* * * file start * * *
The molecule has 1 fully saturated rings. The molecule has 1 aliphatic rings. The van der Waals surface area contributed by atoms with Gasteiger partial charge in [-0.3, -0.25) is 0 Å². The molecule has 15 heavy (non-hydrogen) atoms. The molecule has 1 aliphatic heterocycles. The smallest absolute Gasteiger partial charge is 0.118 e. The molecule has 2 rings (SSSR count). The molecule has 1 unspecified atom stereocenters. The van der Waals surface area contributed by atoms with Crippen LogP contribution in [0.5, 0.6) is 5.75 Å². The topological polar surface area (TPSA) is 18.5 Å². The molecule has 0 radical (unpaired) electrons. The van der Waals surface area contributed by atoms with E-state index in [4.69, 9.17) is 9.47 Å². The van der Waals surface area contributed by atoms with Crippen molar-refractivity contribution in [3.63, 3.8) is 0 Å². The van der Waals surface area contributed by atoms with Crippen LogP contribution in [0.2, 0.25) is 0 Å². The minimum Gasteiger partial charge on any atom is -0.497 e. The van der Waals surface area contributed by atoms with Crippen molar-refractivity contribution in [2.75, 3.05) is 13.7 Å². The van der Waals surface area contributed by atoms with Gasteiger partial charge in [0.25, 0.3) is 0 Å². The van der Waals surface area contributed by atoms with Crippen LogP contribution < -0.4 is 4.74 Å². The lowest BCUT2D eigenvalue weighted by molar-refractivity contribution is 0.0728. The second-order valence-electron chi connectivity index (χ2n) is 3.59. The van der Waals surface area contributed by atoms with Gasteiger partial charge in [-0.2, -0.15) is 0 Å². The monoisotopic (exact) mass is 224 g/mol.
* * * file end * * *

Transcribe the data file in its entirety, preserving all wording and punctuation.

The molecule has 1 fully saturated rings. The molecule has 1 aliphatic rings. The van der Waals surface area contributed by atoms with Gasteiger partial charge in [-0.3, -0.25) is 0 Å². The molecule has 15 heavy (non-hydrogen) atoms. The molecule has 1 aliphatic heterocycles. The smallest absolute Gasteiger partial charge is 0.118 e. The molecule has 2 rings (SSSR count). The molecule has 1 unspecified atom stereocenters. The van der Waals surface area contributed by atoms with Crippen LogP contribution in [0.5, 0.6) is 5.75 Å². The topological polar surface area (TPSA) is 18.5 Å². The molecule has 0 radical (unpaired) electrons. The van der Waals surface area contributed by atoms with E-state index in [4.69, 9.17) is 9.47 Å². The van der Waals surface area contributed by atoms with Crippen molar-refractivity contribution in [3.63, 3.8) is 0 Å². The van der Waals surface area contributed by atoms with Crippen LogP contribution in [0.2, 0.25) is 0 Å². The minimum Gasteiger partial charge on any atom is -0.497 e. The van der Waals surface area contributed by atoms with Crippen molar-refractivity contribution in [2.75, 3.05) is 13.7 Å². The van der Waals surface area contributed by atoms with Gasteiger partial charge in [0.25, 0.3) is 0 Å². The van der Waals surface area contributed by atoms with Crippen LogP contribution < -0.4 is 4.74 Å². The lowest BCUT2D eigenvalue weighted by molar-refractivity contribution is 0.0728. The second-order valence-electron chi connectivity index (χ2n) is 3.59. The van der Waals surface area contributed by atoms with Gasteiger partial charge in [-0.2, -0.15) is 0 Å². The monoisotopic (exact) mass is 224 g/mol.